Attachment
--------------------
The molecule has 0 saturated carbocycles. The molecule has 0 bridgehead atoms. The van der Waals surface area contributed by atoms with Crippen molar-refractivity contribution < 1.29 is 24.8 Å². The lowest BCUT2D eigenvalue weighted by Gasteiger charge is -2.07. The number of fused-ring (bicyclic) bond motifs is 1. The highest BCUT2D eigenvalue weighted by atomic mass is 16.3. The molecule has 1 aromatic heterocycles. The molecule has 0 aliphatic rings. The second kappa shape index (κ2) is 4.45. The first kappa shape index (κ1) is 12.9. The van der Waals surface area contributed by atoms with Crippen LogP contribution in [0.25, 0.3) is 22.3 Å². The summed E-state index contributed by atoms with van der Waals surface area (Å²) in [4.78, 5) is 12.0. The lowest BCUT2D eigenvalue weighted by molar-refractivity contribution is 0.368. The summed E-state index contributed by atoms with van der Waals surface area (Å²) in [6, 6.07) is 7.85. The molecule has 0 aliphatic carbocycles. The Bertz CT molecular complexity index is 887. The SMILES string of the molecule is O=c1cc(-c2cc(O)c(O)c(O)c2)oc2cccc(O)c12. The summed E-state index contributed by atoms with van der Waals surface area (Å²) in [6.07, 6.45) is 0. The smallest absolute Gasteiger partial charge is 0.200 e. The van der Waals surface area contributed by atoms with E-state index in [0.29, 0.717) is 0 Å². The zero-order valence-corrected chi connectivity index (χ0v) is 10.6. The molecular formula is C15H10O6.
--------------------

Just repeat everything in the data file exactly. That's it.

The molecule has 0 saturated carbocycles. The molecule has 0 bridgehead atoms. The van der Waals surface area contributed by atoms with Crippen molar-refractivity contribution < 1.29 is 24.8 Å². The lowest BCUT2D eigenvalue weighted by Gasteiger charge is -2.07. The number of fused-ring (bicyclic) bond motifs is 1. The highest BCUT2D eigenvalue weighted by atomic mass is 16.3. The molecule has 1 aromatic heterocycles. The molecule has 0 aliphatic rings. The second kappa shape index (κ2) is 4.45. The first kappa shape index (κ1) is 12.9. The van der Waals surface area contributed by atoms with Crippen LogP contribution in [0.25, 0.3) is 22.3 Å². The summed E-state index contributed by atoms with van der Waals surface area (Å²) in [4.78, 5) is 12.0. The lowest BCUT2D eigenvalue weighted by molar-refractivity contribution is 0.368. The summed E-state index contributed by atoms with van der Waals surface area (Å²) in [6, 6.07) is 7.85. The molecule has 0 aliphatic carbocycles. The Bertz CT molecular complexity index is 887. The SMILES string of the molecule is O=c1cc(-c2cc(O)c(O)c(O)c2)oc2cccc(O)c12. The summed E-state index contributed by atoms with van der Waals surface area (Å²) in [6.07, 6.45) is 0. The smallest absolute Gasteiger partial charge is 0.200 e. The van der Waals surface area contributed by atoms with E-state index in [0.29, 0.717) is 0 Å². The zero-order valence-corrected chi connectivity index (χ0v) is 10.6. The molecular formula is C15H10O6.